Wayland's Smithy 2006 therefore seems to imply that our galactic centre emits "lots of rays" once every 5,000 years, due to some long-term periodicity of orbits there (say for two nearby black holes). Such a long-term periodicity, if true, would provide a direct astronomical explanation for the otherwise inscrutable Mayan "Long Count" calendar; which was set up sometime in the distant past, to make mankind "remember" a long 5125-year period between suddenly destructive events on Earth.
The last of those events supposedly happened in 3114 BC ("flood'), while the next is scheduled for December 2012 AD ("earthquake"). A glaciologist from Ohio State, Lonnie Thompson, has recently shown by radio-isotopic dating that there was indeed "sudden climate change" on Earth around 3114 BC, with huge excess rainfall near the Equator.
But we should not go to excess and think apocalyptically here, just because of some ancient Mayan calendar from the mists of history, that happens to be illustrated in a crop picture from Wiltshire! Even if the last "end of a Mayan Sun" had big effects on Earth climate or geology, there is no reason to believe that every such event will be equally energetic or severe.
Another hidden code in the same picture
Now we seem to understand the basic principles that underlie Wayland's Smithy 2006. But one final question remains: supposing that the "longest" astronomical ray shown there ("25") is scheduled to reach Earth in 2012 AD, why are those crop artists showing it to us now, six years earlier?
It may be hard to see from photographs shown so far, but a "grid" of extra mini-circles appears within the white-square-end of each "long" ray in Wayland's Smithy 2006, three times in total. Each of those grids contains approximately 7 x 8 = 56 mini-circles, and was presumably meant to tell "time left" until that longest ray reaches Earth (since no grids appear at the ends of any other rays):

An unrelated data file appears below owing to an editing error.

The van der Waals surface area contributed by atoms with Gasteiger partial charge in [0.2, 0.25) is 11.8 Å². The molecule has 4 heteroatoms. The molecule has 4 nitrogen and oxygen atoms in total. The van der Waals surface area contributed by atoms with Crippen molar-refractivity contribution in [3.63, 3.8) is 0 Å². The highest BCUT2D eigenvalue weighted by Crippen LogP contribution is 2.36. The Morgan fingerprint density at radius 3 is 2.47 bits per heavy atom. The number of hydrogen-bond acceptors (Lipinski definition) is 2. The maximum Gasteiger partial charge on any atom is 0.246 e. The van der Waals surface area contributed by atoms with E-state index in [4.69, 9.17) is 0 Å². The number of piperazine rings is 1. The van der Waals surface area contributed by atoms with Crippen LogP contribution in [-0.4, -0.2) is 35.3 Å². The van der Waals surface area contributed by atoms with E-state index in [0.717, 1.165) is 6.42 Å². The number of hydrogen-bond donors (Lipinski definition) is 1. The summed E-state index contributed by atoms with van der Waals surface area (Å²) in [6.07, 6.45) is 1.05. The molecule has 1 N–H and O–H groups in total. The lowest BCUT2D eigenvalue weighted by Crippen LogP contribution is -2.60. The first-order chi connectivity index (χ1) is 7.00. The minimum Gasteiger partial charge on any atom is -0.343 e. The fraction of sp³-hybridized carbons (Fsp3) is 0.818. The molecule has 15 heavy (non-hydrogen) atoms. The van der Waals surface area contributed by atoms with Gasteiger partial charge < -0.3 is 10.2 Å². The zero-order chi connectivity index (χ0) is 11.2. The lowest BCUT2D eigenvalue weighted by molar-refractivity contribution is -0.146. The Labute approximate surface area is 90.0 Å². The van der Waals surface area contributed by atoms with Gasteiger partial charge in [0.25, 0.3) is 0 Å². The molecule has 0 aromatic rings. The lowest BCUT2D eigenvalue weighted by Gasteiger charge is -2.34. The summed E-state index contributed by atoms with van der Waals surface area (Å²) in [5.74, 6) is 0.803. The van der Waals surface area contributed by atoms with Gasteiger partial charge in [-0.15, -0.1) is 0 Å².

Iwe interpret that subtly coded message to mean "56 weeks", then could some small part of the longest ray (scheduled in total for 2012 AD) reach Earth around August 6, 2007, given that the crop picture appeared on July 8, 2006? Or could the code mean something else?
As our best-known example from the past, a 26 x 30 grid found at Etchilhampton in 1997 clearly meant "26 x 30 = 780 weeks or 15 years", from its date of formation in 1997 to the end of our current Mayan Long Count in 2012:

Three other related crop pictures from 2005 or 2006
One year earlier on July 10, 2005, another "centre of the galaxy exploding" picture appeared at Lane End Down (also called "the mace"). There an outward wave was shown to be expanding spherically along three spatial axes x-y-z, in both directions positive and negative.
Slightly less than one year before on August 9, 2005, a different picture in the same field (Wayland's Smithy) showed a "Mayan Sunstone", and used a 52-year Mayan calendar to provide several dates in binary-hexadecimal format. One of those was interpreted as August 13-16, 2007 (see above).
One month later on August 15, 2006, a spectacular "gravity wave" picture appeared at Etchilhampton Hill (also called "Lamat"). Its possible relation to the ray-like crop picture discussed above seems obvious.

The deep, logical consistency of all four crop pictures from Lane End Down (July 2005), Wayland's Smithy (August 2005), Wayland's Smithy (July 2006) and Etchilhampton (August 2006) argues for the design and field-implementation of these highly intellectual messages by advanced scientists of some kind, and not by any known human fakers.
                                                                                                                                                        Red Collie

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Mark Fussell & Stuart Dike